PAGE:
Tuesday, January 25, 2011


Zebrato. Photographs by Michael Levin. Foreword by Barry Dumka. Dewi Lewis, Stockport, 2008. 96 pp., 46 duotone illustrations, 11¾x11¾".

I often find Michael Levin's work in a way obvious in its beauty. With this book however, especially with the imagery above, I must say the shapes - found or carved out with the help of the landscape - really spoke to me.

Book description:

"Michael Levin’s award-winning and extraordinarily beautiful photographs have a very painterly quality. In a recent feature profile, the American fine art magazine Focus declared 'Michael Levin’s captivating images are soulful and evocative; he is truly one of the rising stars in photography.'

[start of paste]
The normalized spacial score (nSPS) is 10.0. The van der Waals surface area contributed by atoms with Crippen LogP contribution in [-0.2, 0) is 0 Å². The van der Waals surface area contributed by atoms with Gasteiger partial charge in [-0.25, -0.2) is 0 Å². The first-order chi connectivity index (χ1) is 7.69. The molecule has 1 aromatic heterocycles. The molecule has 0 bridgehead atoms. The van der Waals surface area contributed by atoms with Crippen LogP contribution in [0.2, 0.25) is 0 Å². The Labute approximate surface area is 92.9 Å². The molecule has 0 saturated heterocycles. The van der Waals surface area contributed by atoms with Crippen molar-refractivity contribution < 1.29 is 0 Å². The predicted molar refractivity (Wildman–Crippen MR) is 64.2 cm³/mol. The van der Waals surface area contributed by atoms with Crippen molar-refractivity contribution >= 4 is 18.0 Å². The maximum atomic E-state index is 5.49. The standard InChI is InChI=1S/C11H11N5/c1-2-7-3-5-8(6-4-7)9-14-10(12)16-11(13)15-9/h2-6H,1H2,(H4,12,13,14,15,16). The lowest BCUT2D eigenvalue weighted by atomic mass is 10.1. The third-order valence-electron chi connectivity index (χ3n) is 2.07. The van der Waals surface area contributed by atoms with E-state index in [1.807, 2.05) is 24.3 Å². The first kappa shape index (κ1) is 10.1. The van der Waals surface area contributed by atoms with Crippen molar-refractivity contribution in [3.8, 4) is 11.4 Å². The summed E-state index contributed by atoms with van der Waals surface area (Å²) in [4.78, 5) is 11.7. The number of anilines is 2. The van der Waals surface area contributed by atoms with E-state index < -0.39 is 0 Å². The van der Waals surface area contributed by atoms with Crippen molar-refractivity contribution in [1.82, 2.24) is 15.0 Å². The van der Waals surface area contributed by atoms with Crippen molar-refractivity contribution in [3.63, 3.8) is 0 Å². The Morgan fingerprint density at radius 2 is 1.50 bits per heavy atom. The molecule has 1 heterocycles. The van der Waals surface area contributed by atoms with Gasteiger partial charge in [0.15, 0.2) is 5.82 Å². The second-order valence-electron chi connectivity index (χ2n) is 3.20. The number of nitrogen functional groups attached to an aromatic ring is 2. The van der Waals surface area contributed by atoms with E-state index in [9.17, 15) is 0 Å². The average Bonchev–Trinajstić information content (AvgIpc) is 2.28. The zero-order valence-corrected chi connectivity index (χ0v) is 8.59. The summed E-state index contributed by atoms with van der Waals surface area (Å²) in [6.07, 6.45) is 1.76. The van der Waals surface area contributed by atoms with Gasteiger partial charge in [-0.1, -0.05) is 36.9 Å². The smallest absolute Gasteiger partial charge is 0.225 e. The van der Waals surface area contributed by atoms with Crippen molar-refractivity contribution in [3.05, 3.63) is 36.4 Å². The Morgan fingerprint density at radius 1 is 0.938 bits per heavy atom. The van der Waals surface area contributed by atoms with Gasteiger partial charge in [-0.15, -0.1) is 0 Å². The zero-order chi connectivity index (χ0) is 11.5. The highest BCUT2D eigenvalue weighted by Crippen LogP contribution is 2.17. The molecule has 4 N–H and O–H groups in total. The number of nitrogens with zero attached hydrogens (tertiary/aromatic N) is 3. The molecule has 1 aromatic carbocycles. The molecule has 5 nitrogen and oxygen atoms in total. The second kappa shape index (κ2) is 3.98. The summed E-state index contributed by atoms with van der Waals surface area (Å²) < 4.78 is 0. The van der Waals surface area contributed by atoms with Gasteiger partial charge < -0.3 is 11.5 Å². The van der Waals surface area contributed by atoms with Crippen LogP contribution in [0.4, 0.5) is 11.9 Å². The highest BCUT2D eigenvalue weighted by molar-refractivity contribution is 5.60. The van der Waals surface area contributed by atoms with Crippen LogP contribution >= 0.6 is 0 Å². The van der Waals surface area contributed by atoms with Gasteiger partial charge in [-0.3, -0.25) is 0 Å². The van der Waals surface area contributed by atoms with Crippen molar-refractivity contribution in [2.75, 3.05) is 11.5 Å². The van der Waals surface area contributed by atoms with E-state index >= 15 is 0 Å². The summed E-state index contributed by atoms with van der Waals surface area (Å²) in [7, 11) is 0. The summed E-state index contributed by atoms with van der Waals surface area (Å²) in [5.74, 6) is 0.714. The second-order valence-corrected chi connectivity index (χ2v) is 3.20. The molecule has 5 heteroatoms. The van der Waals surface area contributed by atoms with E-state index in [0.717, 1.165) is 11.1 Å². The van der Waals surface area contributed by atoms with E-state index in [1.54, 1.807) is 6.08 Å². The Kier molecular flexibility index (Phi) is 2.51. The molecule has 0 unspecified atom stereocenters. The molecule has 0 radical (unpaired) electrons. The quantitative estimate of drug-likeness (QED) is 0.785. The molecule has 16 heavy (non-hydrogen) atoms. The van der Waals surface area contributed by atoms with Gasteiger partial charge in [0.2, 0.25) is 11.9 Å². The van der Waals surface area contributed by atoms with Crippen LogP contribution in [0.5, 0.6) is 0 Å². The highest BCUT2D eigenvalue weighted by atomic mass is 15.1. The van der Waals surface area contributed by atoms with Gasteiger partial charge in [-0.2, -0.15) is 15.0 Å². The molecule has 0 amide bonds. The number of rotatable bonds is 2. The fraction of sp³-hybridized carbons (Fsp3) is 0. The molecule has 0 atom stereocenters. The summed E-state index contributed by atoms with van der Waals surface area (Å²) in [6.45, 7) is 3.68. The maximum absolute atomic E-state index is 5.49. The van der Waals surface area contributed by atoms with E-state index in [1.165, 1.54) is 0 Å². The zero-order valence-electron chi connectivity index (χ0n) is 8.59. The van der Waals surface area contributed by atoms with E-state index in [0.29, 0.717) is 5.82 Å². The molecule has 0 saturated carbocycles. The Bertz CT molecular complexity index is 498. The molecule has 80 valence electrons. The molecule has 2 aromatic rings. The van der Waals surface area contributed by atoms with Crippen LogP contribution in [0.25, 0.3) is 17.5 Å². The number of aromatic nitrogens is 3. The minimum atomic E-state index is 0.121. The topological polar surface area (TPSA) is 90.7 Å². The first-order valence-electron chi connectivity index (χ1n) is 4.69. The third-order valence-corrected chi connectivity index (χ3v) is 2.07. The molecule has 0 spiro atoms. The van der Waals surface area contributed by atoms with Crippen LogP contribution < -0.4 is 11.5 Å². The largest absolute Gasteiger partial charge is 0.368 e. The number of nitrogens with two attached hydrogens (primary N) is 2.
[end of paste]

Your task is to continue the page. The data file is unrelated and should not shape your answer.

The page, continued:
Using long exposures Levin reduces the landscape to elemental shapes. Each image has a simplicity and purity capturing the essence of the landscape.

Many of his photographs feature water and clouds, and show what has been described as ‘the smooth skin of light’, yet it is the architectural intrusions into these clean spaces that most engage him. Wooden posts, concrete barriers, weathered rocks, dilapidated jetties, even the elegant shape of French topiaries introduce elements which seem to haunt the landscape and introduce a human presence."

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